As part of PoC efforts, UNPOL have been increasingly asked to work jointly with the military component in high risk, often urban areas, creating an overlap in the military and police functions of UN peace operations. Challenges in coordination and cooperation between the police and the military in peace operations have a long history, but the changed operating context is presenting novel challenges in this regard. For instance, in CAR an innovative joint task force was set up to stabilise the capital Bangui. Originally under police command, a deterioration of the security conditions in 2015 led to a transfer to military command and control. Despite policies that lay out the division of labour and criteria for handover of responsibilities, in practice, there have been occasions where UNPOL operating under military command have been encouraged to operate outside their own Directives on the Use of Force (DUF). Similar frictions exist in other missions and it is likely that they will continue to do so as long as missions are requested to operate in contexts where insecurity escalates quickly from threats of a more criminal to a more military nature.
Tackling organised crime
75 percent of today’s missions are deployed to places where Transnational Organised Crime (TNOC) is a key characteristic of the conflict system, including links between organised crime and global terrorist groups. In addition to special political missions in Guinea Bissau, Afghanistan, Libya, Somalia, and Colombia, the big multidimensional operations in DRC, CAR, Mali, South Sudan, are deployed in regions replete with trafficking in persons, arms, drugs and natural resources. Such illicit economic activity often involves and invariably fuels armed groups and constitutes a driver of instability in many UN peace operations contexts. This has been increasingly recognised by the UN Security Council as serious threat to international peace and security, but missions have been provided with little and/or an unclear mandate to tackle this meaningfully. Provided with neither the resources nor the authority, UN peace operations have been unable to significantly disrupt criminal political economies that perpetuate conflict.
In the absence of clear strategic direction, dealing with TNOC has often fallen to UNPOL. In addition to regional initiatives in areas where peace operations are deployed (e.g. West African Coast Initiative (WACI) tackling drug trafficking), specific UNPOL components have also undertaken a range of operational activities to tackle TNOC. For instance, in Mali, the MINUSMA police component created a Serious Organised Crime (SOC) support unit containing 20 individual police officers dedicated to supporting the Malian authorities with training and equipment to disrupt and respond to TNOC issues. Similar units have been created in CAR (MINUSCA) and the DRC (MONUSCO). In the latter case, there have also been innovative efforts including employing an expert analyst on TNOC and the involvement of the armed groups in eastern DRC.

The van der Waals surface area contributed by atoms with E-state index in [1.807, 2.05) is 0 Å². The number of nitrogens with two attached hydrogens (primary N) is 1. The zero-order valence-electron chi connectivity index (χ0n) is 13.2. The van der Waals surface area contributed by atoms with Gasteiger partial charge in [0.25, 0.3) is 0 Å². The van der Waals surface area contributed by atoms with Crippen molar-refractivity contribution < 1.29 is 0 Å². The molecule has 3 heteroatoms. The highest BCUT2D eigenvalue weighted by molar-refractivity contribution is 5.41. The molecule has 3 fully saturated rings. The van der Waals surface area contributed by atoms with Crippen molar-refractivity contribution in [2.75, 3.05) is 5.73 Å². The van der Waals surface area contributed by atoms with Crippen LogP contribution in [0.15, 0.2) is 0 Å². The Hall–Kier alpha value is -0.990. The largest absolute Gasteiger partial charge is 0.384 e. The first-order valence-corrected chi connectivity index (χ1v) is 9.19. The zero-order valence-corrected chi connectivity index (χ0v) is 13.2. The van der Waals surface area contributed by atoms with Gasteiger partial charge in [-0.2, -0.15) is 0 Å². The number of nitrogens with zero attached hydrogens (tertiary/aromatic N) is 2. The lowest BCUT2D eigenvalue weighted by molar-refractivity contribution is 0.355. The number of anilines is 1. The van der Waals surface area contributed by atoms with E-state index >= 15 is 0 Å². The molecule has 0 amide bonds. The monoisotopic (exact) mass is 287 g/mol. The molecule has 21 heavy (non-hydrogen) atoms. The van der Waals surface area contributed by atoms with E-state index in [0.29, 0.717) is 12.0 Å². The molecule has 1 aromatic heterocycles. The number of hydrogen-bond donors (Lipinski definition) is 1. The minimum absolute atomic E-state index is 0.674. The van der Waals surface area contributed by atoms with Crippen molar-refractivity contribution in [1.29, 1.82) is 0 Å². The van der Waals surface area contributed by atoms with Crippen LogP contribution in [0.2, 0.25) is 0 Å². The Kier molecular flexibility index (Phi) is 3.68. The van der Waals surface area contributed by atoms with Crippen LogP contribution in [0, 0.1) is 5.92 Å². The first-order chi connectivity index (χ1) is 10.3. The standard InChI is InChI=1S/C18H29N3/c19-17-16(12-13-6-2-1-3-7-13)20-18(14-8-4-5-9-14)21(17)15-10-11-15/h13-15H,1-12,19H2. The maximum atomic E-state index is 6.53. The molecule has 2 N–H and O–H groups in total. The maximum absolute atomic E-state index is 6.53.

UNPOL’s community-oriented policing approach means that they are often the first point of contact with local populations and can, therefore, have an important impact on local perceptions of peace operations. If UNPOL are effective in protecting civilians and facilitating the work of domestic police, the credibility of missions can be enhanced. In making contact with communities UNPOL can also play important roles in early warning, provide visible presence in risky areas, and a sense that the local police cannot predate in that area. While often a role attributed to the military in peace operations, UNPOL can also enable the work of other mission components who require armed escorts to travel to remote areas including human rights monitors, civil affairs officials, women and children protection officers. These benefits have contributed to the UN using police in greater numbers and in ever more creative ways.
However, non-permissive operating environments and stringent UN regulations around safety and security present impediments to UNPOL implementing their community oriented policing model. First, insecure mission settings lead to increased use of formed police units (FPUs) due to them being armed and more capable of protecting themselves and others. Currently, two-thirds of all UNPOL are deployed in the shape of these FPUs. Individual police officers (IPOs) are traditionally unarmed and conduct foot patrols around villages, talking to people, often hand in hand with national police. By contrast, FPUs invariably drive armoured vehicles, carry arms, often wearing military-like fatigues, and tend to pass through town without much interaction. This creates barriers between peacekeepers and local communities and diminishes the impact of community-oriented policing approaches and the supposed comparative advantage discussed above. Furthermore, this militarisation of international policing represents an internal contradiction for the UN sending mixed messages to societies recovering from violent conflict often characterised by abusive and highly militarised security forces.
This article has examined the emerging challenges facing UN police as a result of the changing nature of UN peace operations. As missions have been increasingly sent to active conflict zones, UNPOL have been called upon to help stabilise and restore public order, protect civilians and tackle the threats posed by transnational crime and violent extremism in situations where there is little peace to keep. These new operating environments have provided the opportunity to exploit perceived comparative advantages of police over military forces but also generated new impediments to their effectiveness.
However, notwithstanding the contributions police can make to the ambitious objectives of contemporary missions, the future shape and even existence of peace operations is uncertain. If the proven benefits that peace operations provide to international conflict management are to be preserved going forward, then those involved—particularly the influential members of the UNSC funding and authorising these missions—will have to be prudent in their pragmatism.
This article is an extract from Dr Charles Hunt’s article in the Australian Journal of International Affairs titled “Rhetoric Versus Reality in The Rise of Policing in UN Peace Operations: “More Blue, Less Green’?” It is republished with permission.